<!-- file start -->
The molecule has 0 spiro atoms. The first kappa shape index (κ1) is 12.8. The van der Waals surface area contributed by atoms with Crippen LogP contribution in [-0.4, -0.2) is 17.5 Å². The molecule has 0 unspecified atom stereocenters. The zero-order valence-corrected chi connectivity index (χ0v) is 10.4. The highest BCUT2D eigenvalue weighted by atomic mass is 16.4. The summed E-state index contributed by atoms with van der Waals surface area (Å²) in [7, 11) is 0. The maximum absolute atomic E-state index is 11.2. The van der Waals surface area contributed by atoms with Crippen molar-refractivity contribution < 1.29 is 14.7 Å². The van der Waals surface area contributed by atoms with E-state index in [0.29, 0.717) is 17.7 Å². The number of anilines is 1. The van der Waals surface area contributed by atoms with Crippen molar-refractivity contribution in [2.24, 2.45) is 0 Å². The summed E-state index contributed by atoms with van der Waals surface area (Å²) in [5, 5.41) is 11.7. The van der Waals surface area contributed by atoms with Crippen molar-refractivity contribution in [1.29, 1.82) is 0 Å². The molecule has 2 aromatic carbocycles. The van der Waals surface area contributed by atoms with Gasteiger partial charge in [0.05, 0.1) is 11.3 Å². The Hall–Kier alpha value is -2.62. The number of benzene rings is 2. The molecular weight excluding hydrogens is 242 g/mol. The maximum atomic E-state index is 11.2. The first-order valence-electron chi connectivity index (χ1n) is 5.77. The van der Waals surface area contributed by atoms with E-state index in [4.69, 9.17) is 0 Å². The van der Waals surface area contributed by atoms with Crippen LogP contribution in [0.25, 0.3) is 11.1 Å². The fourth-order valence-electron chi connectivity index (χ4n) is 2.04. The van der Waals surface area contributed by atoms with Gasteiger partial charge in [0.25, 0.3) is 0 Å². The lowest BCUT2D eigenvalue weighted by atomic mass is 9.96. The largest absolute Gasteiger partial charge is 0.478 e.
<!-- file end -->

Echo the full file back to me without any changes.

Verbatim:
The molecule has 0 spiro atoms. The first kappa shape index (κ1) is 12.8. The van der Waals surface area contributed by atoms with Crippen LogP contribution in [-0.4, -0.2) is 17.5 Å². The molecule has 0 unspecified atom stereocenters. The zero-order valence-corrected chi connectivity index (χ0v) is 10.4. The highest BCUT2D eigenvalue weighted by atomic mass is 16.4. The summed E-state index contributed by atoms with van der Waals surface area (Å²) in [7, 11) is 0. The maximum absolute atomic E-state index is 11.2. The van der Waals surface area contributed by atoms with Crippen molar-refractivity contribution < 1.29 is 14.7 Å². The van der Waals surface area contributed by atoms with E-state index in [0.29, 0.717) is 17.7 Å². The number of anilines is 1. The van der Waals surface area contributed by atoms with Crippen molar-refractivity contribution in [2.24, 2.45) is 0 Å². The summed E-state index contributed by atoms with van der Waals surface area (Å²) in [5, 5.41) is 11.7. The van der Waals surface area contributed by atoms with Crippen molar-refractivity contribution in [1.29, 1.82) is 0 Å². The molecule has 2 aromatic carbocycles. The van der Waals surface area contributed by atoms with Gasteiger partial charge in [0.05, 0.1) is 11.3 Å². The Hall–Kier alpha value is -2.62. The number of benzene rings is 2. The molecular weight excluding hydrogens is 242 g/mol. The maximum atomic E-state index is 11.2. The first-order valence-electron chi connectivity index (χ1n) is 5.77. The van der Waals surface area contributed by atoms with E-state index in [4.69, 9.17) is 0 Å². The van der Waals surface area contributed by atoms with Crippen LogP contribution in [0.25, 0.3) is 11.1 Å². The fourth-order valence-electron chi connectivity index (χ4n) is 2.04. The van der Waals surface area contributed by atoms with Gasteiger partial charge in [0.25, 0.3) is 0 Å². The lowest BCUT2D eigenvalue weighted by atomic mass is 9.96. The largest absolute Gasteiger partial charge is 0.478 e.